DailyDirt: Mind And Body Interactions

from the urls-we-dig-up dept

The mind works in mysterious ways. There are all sorts of studies that try to connect how the mind can affect its surroundings. Bending spoons probably won't fool too many people these days, but there are still a lot of unanswered questions about placebos and other "mind-controlled" effects. Perhaps the fundamental problem is that people in general are just inherently bad at statistics and interpreting data and correlations. Whatever the case may be, here are some quick links about mind-over-matter topics.
  • Stress might be able to affect your genes. So far, just yeast cells have been shown to have genes changed by stress. Maybe larger organisms' genes are affected by stress, too? [url]
  • In a 1997 survey, 18 million Americans reported having a near death experience (NDE)... and neurologists are studying the states of consciousness that can "blend" during an NDE. They might figure out how Inception really works while they're at it. [url]
  • Conquer your fears and self-doubts with acceptance. Easier said than done! [url]
  • Does ESP exist for predicting sexy pictures? Statistics don't lie... err, yes they do all the time. Guessing something right 53% of the time doesn't sound like ESP. [url]

  • Reader Comments (rss)

    (Flattened / Threaded)

    1. icon
      Steven (profile), Jan 12th, 2011 @ 5:25pm


      "Each test attempted to prove the existence of extrasensory perception (ESP)"

      Well there's your problem. Tests aren't supposed to 'attempt to prove things' they are supposed to generate impartial repeatable data. Then you are supposed to twist that data to mean whatever the hell you wanted to prove in the first place.

      Damn kids letting their tests run loose again and look what it leads to. Sex. Always with the sex, these kids.

      reply to this | link to this | view in thread ]

    2. icon
      umbrau44 (profile), Jan 12th, 2011 @ 8:01pm

      Guessing something right 53% of the time doesn't sound like ESP.
      Hey, that's 1% better than Smooth Jimmy Apollo!

      reply to this | link to this | view in thread ]

    3. icon
      Chris in Utah (profile), Jan 12th, 2011 @ 9:52pm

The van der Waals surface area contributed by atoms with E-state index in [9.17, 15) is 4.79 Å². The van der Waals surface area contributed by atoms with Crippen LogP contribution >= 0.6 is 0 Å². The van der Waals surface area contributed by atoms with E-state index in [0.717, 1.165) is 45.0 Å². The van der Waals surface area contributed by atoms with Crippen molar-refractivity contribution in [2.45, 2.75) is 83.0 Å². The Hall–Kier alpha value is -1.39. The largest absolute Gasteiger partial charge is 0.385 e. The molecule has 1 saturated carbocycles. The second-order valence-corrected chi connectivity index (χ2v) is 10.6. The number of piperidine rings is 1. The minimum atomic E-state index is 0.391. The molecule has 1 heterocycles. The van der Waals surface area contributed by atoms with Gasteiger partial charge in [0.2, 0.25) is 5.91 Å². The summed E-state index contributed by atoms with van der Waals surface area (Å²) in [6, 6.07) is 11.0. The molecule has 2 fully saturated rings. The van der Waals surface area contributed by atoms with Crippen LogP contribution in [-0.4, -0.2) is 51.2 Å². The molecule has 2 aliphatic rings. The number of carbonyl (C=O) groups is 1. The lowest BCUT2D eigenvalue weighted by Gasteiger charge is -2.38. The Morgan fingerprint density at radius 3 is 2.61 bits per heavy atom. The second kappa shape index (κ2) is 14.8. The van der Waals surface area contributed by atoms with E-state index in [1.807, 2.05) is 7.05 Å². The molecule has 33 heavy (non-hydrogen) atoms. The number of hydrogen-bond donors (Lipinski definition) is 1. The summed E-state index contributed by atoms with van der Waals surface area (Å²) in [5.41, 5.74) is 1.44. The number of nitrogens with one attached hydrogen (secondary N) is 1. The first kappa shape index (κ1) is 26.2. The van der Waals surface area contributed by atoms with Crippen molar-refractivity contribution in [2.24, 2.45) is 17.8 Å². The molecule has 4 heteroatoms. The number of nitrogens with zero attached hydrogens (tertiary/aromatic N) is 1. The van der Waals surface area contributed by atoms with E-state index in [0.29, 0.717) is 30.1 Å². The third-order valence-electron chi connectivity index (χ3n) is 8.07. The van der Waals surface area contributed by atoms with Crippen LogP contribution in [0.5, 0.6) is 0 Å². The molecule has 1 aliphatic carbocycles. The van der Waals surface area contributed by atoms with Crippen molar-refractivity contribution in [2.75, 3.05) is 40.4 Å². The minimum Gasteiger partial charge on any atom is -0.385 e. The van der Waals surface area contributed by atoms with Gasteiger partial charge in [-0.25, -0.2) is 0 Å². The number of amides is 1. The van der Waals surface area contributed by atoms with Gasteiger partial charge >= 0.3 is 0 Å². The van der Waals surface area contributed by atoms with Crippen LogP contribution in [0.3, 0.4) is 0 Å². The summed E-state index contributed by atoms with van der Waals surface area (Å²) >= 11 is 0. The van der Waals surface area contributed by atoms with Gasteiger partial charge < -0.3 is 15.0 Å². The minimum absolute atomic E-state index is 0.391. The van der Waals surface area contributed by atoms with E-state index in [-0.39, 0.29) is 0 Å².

Rare individuals.

      one of my credos is to remove denial in my thought process. I speak from years of personal experience that the old adage fear of the unknown is a self-delusion. As for my self-doubt? I play online poker for a living.

      My tip for life is go strait to acceptance. We do NOT live in a Black & White word. Your going to live in Orwellian times if you constantly re-enforce Thesis+Antithesis = symmetry(or believing both are true). Take a REAL look at history and you'll find the funding & political pressure originate from the same source to every world event. To what purpose? More power at the top. It doesn't take reading David Icke to figure this out, though its probably the best read if you can open your mind for 2 seconds. Happy trails.

      reply to this | link to this | view in thread ]

    4. icon
      Michael Ho (profile), Jan 12th, 2011 @ 11:26pm

      Re: Tests

      This is also probably a case of poor peer review... I'd guess that this ESP paper is more about how "random number generators" are not really random than ESP.

      reply to this | link to this | view in thread ]

    5. icon
      ltlw0lf (profile), Jan 13th, 2011 @ 10:17am

      Re: Re: Tests

      I'd guess that this ESP paper is more about how "random number generators" are not really random than ESP.

      I'd tend to agree that this was bad peer review and failure to understand processes at work within their test.

      Any computer scientist could have told them that random number generators aren't random...as they are usually based on highly non-random efforts to generate random numbers. Even PRNG/GRD and the other random seeding efforts rely on activity on the system processor/network/etc, which is not necessarily random. Only random generators that rely on truly random processes (decay of atom, cosmic radiation, etc.) can be completely random. Hence, most of these systems are called "pseudo-random number generator."

      reply to this | link to this | view in thread ]

    6. icon
      nasch (profile), Jan 13th, 2011 @ 4:06pm

      Re: Tests

      Here's the headshot on that research, if you want to call it research:

      "This was stated to be statistically significant at p = .01. However, that significance level is simply incorrect. This kind of error (Type I) increases with the number of t-tests conducted, and given that there were at least seven such t-tests, then with a criterion of p ≤ .01, the actual probability associated with each of these t-tests is 1 (.99)7 = .06, one-tailed. Thus, none of these t-tests was actually statistically significant, not even at a more generous .05 level."

      From http://www.csicop.org/specialarticles/show/back_from_the_future

      reply to this | link to this | view in thread ]

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